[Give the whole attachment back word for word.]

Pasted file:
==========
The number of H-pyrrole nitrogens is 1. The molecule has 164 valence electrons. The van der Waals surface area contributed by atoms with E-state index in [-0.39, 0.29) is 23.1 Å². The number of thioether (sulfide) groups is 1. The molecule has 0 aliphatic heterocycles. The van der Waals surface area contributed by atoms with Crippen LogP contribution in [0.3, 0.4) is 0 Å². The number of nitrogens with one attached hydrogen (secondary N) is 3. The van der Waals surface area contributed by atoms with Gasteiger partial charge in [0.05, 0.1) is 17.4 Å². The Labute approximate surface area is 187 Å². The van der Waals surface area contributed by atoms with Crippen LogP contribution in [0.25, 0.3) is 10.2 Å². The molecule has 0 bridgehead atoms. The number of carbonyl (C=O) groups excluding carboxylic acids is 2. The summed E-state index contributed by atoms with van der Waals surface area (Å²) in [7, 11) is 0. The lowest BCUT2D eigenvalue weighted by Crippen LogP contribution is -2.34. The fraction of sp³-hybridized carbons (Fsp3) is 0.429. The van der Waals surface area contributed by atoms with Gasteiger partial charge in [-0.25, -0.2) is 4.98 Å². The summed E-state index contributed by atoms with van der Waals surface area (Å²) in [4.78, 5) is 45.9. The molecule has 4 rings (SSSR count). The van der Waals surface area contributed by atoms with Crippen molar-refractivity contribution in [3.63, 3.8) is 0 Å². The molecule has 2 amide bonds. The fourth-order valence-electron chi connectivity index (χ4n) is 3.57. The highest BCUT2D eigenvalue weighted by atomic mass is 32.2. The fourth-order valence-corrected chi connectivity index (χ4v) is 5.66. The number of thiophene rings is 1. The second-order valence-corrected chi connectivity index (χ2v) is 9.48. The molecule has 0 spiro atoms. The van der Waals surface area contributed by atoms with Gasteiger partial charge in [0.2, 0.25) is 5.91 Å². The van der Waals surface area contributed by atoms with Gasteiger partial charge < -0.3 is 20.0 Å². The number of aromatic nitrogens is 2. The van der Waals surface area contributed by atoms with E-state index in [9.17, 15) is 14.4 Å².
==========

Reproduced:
The number of H-pyrrole nitrogens is 1. The molecule has 164 valence electrons. The van der Waals surface area contributed by atoms with E-state index in [-0.39, 0.29) is 23.1 Å². The number of thioether (sulfide) groups is 1. The molecule has 0 aliphatic heterocycles. The van der Waals surface area contributed by atoms with Crippen LogP contribution in [0.3, 0.4) is 0 Å². The number of nitrogens with one attached hydrogen (secondary N) is 3. The van der Waals surface area contributed by atoms with Gasteiger partial charge in [0.05, 0.1) is 17.4 Å². The Labute approximate surface area is 187 Å². The van der Waals surface area contributed by atoms with Crippen LogP contribution in [0.25, 0.3) is 10.2 Å². The molecule has 0 bridgehead atoms. The number of carbonyl (C=O) groups excluding carboxylic acids is 2. The summed E-state index contributed by atoms with van der Waals surface area (Å²) in [7, 11) is 0. The lowest BCUT2D eigenvalue weighted by Crippen LogP contribution is -2.34. The fraction of sp³-hybridized carbons (Fsp3) is 0.429. The van der Waals surface area contributed by atoms with Gasteiger partial charge in [-0.25, -0.2) is 4.98 Å². The summed E-state index contributed by atoms with van der Waals surface area (Å²) in [4.78, 5) is 45.9. The molecule has 4 rings (SSSR count). The van der Waals surface area contributed by atoms with Crippen molar-refractivity contribution in [3.63, 3.8) is 0 Å². The molecule has 2 amide bonds. The fourth-order valence-electron chi connectivity index (χ4n) is 3.57. The highest BCUT2D eigenvalue weighted by atomic mass is 32.2. The fourth-order valence-corrected chi connectivity index (χ4v) is 5.66. The number of thiophene rings is 1. The second-order valence-corrected chi connectivity index (χ2v) is 9.48. The molecule has 0 spiro atoms. The van der Waals surface area contributed by atoms with Gasteiger partial charge in [0.2, 0.25) is 5.91 Å². The van der Waals surface area contributed by atoms with Gasteiger partial charge < -0.3 is 20.0 Å². The number of aromatic nitrogens is 2. The van der Waals surface area contributed by atoms with E-state index in [9.17, 15) is 14.4 Å².